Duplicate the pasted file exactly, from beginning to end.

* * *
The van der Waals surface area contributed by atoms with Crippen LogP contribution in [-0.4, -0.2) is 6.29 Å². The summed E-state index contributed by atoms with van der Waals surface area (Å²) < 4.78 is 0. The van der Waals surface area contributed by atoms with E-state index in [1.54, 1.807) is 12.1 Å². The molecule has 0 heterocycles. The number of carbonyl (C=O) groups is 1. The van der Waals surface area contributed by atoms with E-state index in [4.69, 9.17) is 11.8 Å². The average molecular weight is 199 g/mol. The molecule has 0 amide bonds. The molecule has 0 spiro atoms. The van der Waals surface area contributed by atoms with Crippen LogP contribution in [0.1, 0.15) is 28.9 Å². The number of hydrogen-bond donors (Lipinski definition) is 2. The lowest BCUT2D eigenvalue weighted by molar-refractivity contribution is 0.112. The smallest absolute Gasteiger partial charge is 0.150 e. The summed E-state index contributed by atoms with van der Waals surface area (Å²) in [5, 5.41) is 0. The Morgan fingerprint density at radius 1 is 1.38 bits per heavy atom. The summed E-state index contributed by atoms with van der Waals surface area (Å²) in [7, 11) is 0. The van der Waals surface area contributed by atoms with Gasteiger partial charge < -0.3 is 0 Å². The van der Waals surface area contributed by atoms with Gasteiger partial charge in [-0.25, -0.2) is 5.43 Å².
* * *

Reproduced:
The van der Waals surface area contributed by atoms with Crippen LogP contribution in [-0.4, -0.2) is 6.29 Å². The summed E-state index contributed by atoms with van der Waals surface area (Å²) < 4.78 is 0. The van der Waals surface area contributed by atoms with E-state index in [1.54, 1.807) is 12.1 Å². The molecule has 0 heterocycles. The number of carbonyl (C=O) groups is 1. The van der Waals surface area contributed by atoms with E-state index in [4.69, 9.17) is 11.8 Å². The average molecular weight is 199 g/mol. The molecule has 0 amide bonds. The molecule has 0 spiro atoms. The van der Waals surface area contributed by atoms with Crippen LogP contribution in [0.1, 0.15) is 28.9 Å². The number of hydrogen-bond donors (Lipinski definition) is 2. The lowest BCUT2D eigenvalue weighted by molar-refractivity contribution is 0.112. The smallest absolute Gasteiger partial charge is 0.150 e. The summed E-state index contributed by atoms with van der Waals surface area (Å²) in [5, 5.41) is 0. The Morgan fingerprint density at radius 1 is 1.38 bits per heavy atom. The summed E-state index contributed by atoms with van der Waals surface area (Å²) in [7, 11) is 0. The van der Waals surface area contributed by atoms with Gasteiger partial charge < -0.3 is 0 Å². The van der Waals surface area contributed by atoms with Gasteiger partial charge in [-0.25, -0.2) is 5.43 Å².